Someone who seemed to think of salvation as something automatic i.e., something achieved by God without any responsibility on our part, had asked Jesus, “Lord, will only a few people be saved?” Jesus replied by stressing the indispensable need for responsible effort on our part, “Strive to enter through the narrow gate, for many, I tell you, will attempt to enter but will not be strong enough.”
Though we cannot save ourselves by our efforts but by the grace and mercy of God, we must show our good will by making relevant efforts prompted and sustained by the grace of God. While trusting in the grace of God alone, we make consistent effort according to the dictum of St. Augustine, “God who created you without you, will not save you without you.”
But how can we make relevant efforts for our salvation while trusting in the grace of God if we are not disciplined? The undisciplined soul will either trust in its own effort and ignore the primacy and necessity of grace, or it will endlessly seek the help of grace without making any effort. It takes a truly disciplined soul to appreciate the gift and power of God’s grace and the necessity of making relevant efforts for salvation.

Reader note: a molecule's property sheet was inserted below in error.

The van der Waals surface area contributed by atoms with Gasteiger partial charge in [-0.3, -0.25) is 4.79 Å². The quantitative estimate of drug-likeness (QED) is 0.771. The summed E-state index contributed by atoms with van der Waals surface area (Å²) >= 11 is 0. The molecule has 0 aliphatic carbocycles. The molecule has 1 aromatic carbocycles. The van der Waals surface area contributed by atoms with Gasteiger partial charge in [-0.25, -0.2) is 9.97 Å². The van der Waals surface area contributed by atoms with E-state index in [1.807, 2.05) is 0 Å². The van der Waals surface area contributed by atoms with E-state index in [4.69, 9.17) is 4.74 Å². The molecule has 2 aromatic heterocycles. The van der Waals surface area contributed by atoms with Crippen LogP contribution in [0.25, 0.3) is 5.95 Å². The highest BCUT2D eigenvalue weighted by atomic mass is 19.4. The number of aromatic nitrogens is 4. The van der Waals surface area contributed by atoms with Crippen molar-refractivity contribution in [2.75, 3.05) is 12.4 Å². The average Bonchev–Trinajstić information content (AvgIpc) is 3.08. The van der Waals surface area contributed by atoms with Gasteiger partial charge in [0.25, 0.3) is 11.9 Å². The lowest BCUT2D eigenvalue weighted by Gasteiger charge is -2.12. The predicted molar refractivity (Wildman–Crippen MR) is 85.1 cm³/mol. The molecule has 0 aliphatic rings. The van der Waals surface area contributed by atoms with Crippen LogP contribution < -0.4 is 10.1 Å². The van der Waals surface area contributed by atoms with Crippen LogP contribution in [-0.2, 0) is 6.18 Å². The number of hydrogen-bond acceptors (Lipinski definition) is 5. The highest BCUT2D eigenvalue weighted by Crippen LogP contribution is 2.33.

Jesus speaks of many examples of undisciplined souls who do not make relevant efforts in response to God’s graces. Their prayers are late and useless because they are not backed by any serious effort on their part, “Lord, open the door for us.” They neither responded to Jesus’ presence with them nor to His saving words, “We ate and drank in your company and you taught in our streets.” They did not show any sign of good will and thus earned the regretful rebuke, “I do not know where you are from.”